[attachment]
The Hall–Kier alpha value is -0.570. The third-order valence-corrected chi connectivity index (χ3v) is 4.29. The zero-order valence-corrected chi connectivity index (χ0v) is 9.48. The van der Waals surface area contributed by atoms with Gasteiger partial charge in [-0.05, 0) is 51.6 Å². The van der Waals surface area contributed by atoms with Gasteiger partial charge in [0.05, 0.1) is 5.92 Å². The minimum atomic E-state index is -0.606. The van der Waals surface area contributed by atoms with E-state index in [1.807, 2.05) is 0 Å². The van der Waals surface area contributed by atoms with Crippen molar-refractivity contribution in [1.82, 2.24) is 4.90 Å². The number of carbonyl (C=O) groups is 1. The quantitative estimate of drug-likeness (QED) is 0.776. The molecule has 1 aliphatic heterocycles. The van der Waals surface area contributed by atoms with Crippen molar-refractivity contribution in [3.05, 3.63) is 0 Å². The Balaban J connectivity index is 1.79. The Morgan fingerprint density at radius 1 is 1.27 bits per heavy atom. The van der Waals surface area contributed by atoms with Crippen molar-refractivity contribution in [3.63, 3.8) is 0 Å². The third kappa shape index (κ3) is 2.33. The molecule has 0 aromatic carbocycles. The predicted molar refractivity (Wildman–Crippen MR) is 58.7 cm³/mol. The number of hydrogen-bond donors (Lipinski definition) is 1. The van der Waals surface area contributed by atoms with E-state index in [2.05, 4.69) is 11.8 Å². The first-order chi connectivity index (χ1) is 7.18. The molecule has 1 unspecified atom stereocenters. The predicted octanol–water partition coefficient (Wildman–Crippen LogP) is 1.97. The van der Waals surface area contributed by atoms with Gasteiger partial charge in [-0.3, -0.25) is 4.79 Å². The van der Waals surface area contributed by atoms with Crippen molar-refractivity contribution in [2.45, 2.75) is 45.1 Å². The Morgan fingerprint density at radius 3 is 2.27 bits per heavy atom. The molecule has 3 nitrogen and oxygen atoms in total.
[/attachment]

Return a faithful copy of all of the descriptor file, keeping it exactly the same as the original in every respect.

The Hall–Kier alpha value is -0.570. The third-order valence-corrected chi connectivity index (χ3v) is 4.29. The zero-order valence-corrected chi connectivity index (χ0v) is 9.48. The van der Waals surface area contributed by atoms with Gasteiger partial charge in [-0.05, 0) is 51.6 Å². The van der Waals surface area contributed by atoms with Gasteiger partial charge in [0.05, 0.1) is 5.92 Å². The minimum atomic E-state index is -0.606. The van der Waals surface area contributed by atoms with E-state index in [1.807, 2.05) is 0 Å². The van der Waals surface area contributed by atoms with Crippen molar-refractivity contribution in [1.82, 2.24) is 4.90 Å². The number of carbonyl (C=O) groups is 1. The quantitative estimate of drug-likeness (QED) is 0.776. The molecule has 1 aliphatic heterocycles. The van der Waals surface area contributed by atoms with Crippen molar-refractivity contribution in [3.05, 3.63) is 0 Å². The Balaban J connectivity index is 1.79. The Morgan fingerprint density at radius 1 is 1.27 bits per heavy atom. The van der Waals surface area contributed by atoms with Crippen molar-refractivity contribution in [3.63, 3.8) is 0 Å². The third kappa shape index (κ3) is 2.33. The molecule has 0 aromatic carbocycles. The predicted molar refractivity (Wildman–Crippen MR) is 58.7 cm³/mol. The number of hydrogen-bond donors (Lipinski definition) is 1. The van der Waals surface area contributed by atoms with E-state index in [2.05, 4.69) is 11.8 Å². The first-order chi connectivity index (χ1) is 7.18. The molecule has 1 unspecified atom stereocenters. The predicted octanol–water partition coefficient (Wildman–Crippen LogP) is 1.97. The van der Waals surface area contributed by atoms with Gasteiger partial charge in [-0.3, -0.25) is 4.79 Å². The van der Waals surface area contributed by atoms with Crippen molar-refractivity contribution in [2.45, 2.75) is 45.1 Å². The Morgan fingerprint density at radius 3 is 2.27 bits per heavy atom. The molecule has 3 nitrogen and oxygen atoms in total.